Review site Yelp’s iPhone application has a new ‘monocle’ function (requires Apple’s 3.1 update) that stamps restaurants, together with star rating and distance, over the device’s camera. Can provide directions on a 2D map using Google Maps, but also requires the 3GS compass.

A ‘general-purpose’ AR browser that allows you to tag real-life items with text and 3D images. This effectively adds a layer of searchable user-generated content to the real world. Everything from landmarks and restaurants to homes and offices can be tagged.

HUDs are now appearing as options for certain civilian vehicles (such as the new Toyota Prius). And some enterprise applications have emerged, although so far they have typically been limited to stockpicking headsets for more efficient warehouse logistics. But it is in the realm of consumer mobility that augmented reality is really beginning to take off.

Mobile mandate

“The drive [for augmented reality] is coming from the consumer end of things, as opposed to more formalised research,” says Gartner research fellow Stephen Prentice, “through a combination of the availability of a lot of different elements.”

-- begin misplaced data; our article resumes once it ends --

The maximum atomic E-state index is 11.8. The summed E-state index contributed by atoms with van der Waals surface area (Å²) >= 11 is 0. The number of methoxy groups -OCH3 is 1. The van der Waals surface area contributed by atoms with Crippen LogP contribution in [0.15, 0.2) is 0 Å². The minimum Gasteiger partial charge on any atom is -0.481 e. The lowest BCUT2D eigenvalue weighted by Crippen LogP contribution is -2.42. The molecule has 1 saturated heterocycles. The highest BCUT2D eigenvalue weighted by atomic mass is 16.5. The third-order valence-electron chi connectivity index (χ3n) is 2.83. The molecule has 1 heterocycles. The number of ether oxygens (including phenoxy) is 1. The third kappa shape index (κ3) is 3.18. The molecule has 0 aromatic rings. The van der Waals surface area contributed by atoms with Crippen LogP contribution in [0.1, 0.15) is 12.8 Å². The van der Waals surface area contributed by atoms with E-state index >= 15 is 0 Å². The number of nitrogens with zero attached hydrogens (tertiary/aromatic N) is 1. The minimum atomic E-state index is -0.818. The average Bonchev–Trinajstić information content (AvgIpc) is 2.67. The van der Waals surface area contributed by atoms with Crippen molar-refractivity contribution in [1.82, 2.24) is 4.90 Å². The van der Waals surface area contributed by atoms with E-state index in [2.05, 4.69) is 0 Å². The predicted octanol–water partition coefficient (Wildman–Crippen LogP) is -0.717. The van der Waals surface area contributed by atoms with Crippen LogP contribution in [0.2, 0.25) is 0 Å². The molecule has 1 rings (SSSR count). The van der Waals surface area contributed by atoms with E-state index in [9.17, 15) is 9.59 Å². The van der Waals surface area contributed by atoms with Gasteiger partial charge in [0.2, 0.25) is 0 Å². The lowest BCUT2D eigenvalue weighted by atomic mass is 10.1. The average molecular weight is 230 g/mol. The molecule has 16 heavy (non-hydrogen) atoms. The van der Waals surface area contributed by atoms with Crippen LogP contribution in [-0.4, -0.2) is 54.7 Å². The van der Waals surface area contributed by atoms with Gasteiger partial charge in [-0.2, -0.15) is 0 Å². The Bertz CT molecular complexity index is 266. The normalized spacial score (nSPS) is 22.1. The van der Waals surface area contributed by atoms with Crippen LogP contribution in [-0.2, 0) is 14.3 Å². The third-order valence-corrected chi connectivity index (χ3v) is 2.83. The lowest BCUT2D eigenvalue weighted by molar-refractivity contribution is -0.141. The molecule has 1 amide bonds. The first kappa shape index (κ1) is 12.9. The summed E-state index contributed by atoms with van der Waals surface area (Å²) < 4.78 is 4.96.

The first of these, he says, is the “explosive proliferation of smart mobile devices with data tariffs and sensor capabilities such as location, acceleration, video and the processing power to actually do something with it”.

The second is “the cloud in the background: free data feeds are an integral part of this. You can only have augmented reality if you have access to the augmented information. For widespread deployment they need to be available for free, and uniformly.”

The final element, explains Prentice, is the rapid innovation generated by application distribution mechanisms such as Apple’s App Store, “which allows people to get highly speculative and highly innovative apps out to a user base without needing a formal business plan”.

It’s a system, he says, that “tends to encourage off-the-wall ideas, many of which fail, but a few of which provide a major breakthrough. People will buy a pointless app at 99 cents because at 99 cents how much point does it have to have? The expectations are lower, and all of this sensitises people to the possibilities.”